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Biogen Idec Reveals Clinical Data for (Really) Small Oral MS Drug BG-12

Biogen Idec made a splash last week when its oral medication for multiple sclerosis (MS), BG-12, was found to reduce relapses in 44-53% of nearly 3,800 patients in two separate Phase 3 clinical trials (CONFIRM and DEFINE, respectively). Continued hopes for an orally available, non-injectable MS treatment have created a race between Biogen Idec and several other firms, as C&EN’s Lisa Jarvis examines in a 2009 MS cover story. In fact, so much has changed in 2 years that two of the six Phase 3 drugs mentioned in that article – Teva’s laquinimod and Merck’s cladribine – have already been withdrawn from competition.

So what’s the secret sauce behind BG-12? Many pharmaceuticals are small molecules with multiple heteroatoms and aromatic rings, but not BG-12: it’s just dimethyl fumarate! A search for ‘fumarate’ on pubs.acs.org returned >4800 hits, which gives you an idea of its common use in several organic reactions: [3+2] cycloadditions, Diels-Alder reactions, and Michael additions. Interestingly, dimethyl fumarate is the all-E stereoisomer; the Z-configuration, where the two esters are on the same side of the central double bond, goes by the tagline ‘dimethyl maleate’ and does not seem to possess anti-MS effects.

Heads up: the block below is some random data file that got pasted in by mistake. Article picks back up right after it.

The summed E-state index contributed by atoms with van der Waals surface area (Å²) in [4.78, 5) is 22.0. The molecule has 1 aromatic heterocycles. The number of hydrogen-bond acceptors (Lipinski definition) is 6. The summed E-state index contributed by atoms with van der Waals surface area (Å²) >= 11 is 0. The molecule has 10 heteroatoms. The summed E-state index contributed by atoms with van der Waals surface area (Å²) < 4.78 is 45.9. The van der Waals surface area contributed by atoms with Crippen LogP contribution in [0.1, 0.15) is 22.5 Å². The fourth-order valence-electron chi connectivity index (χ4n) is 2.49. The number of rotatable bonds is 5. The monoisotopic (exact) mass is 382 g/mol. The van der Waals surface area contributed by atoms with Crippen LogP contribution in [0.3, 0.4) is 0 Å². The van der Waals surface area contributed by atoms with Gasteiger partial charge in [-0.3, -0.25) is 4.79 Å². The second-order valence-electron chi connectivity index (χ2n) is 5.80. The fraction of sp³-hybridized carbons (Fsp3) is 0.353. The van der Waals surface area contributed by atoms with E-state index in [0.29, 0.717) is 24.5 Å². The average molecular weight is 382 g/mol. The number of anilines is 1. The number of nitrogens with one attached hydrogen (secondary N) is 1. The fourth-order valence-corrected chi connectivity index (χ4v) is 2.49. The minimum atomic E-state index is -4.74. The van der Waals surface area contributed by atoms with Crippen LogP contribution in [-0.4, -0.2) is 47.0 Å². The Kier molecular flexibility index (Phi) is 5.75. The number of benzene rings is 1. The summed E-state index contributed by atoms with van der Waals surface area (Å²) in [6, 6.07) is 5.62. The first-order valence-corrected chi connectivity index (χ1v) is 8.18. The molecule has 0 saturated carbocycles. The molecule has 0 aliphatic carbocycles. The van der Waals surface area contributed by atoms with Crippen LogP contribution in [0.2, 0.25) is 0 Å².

Very small molecules such as BG-12 (molecular weight = 144) are notoriously tough to use as drugs: they hit lots of enzymatic targets, not just the intended ones, and tend to have unpredictable side effects (see Derek Lowe’s 2005 article regarding the FDA “approvability” of several common drugs today). Toss in BG-12’s alkylating behavior to boot (fumarates can interact with nucleophilic amines or sulfides at multiple sites, including enzyme active sites), and you have to wonder how it functions in the body. Well, so do scientists. A 2011 review implicates up to 3 potential biochemical mechanisms – the Nrf2 pathway Lisa mentioned in the 2009 piece, T-helper phenotype 2 interleukin upregulation (IL-4, IL-10, IL-5, which “change gears” for immune system functioning), and CD62E inhibition, which controls adhesion of blood cells to inflammation sites.

Side notes: Flavoring chemists have added fumaric acid, the parent diacid of BG-12, to industrially-prepared foodstuffs such as baking powder and fruit juices since the 1930s. A darker side of dimethyl fumarate emerges when you consider its non-medicinal use: certain furniture companies applied it to new upholstered chairs and sofas to stop mold growth. This unfortunately caused several cases of severe skin irritation, which a 2008 exposé in London’s Daily Mail likened to actual burns.

 

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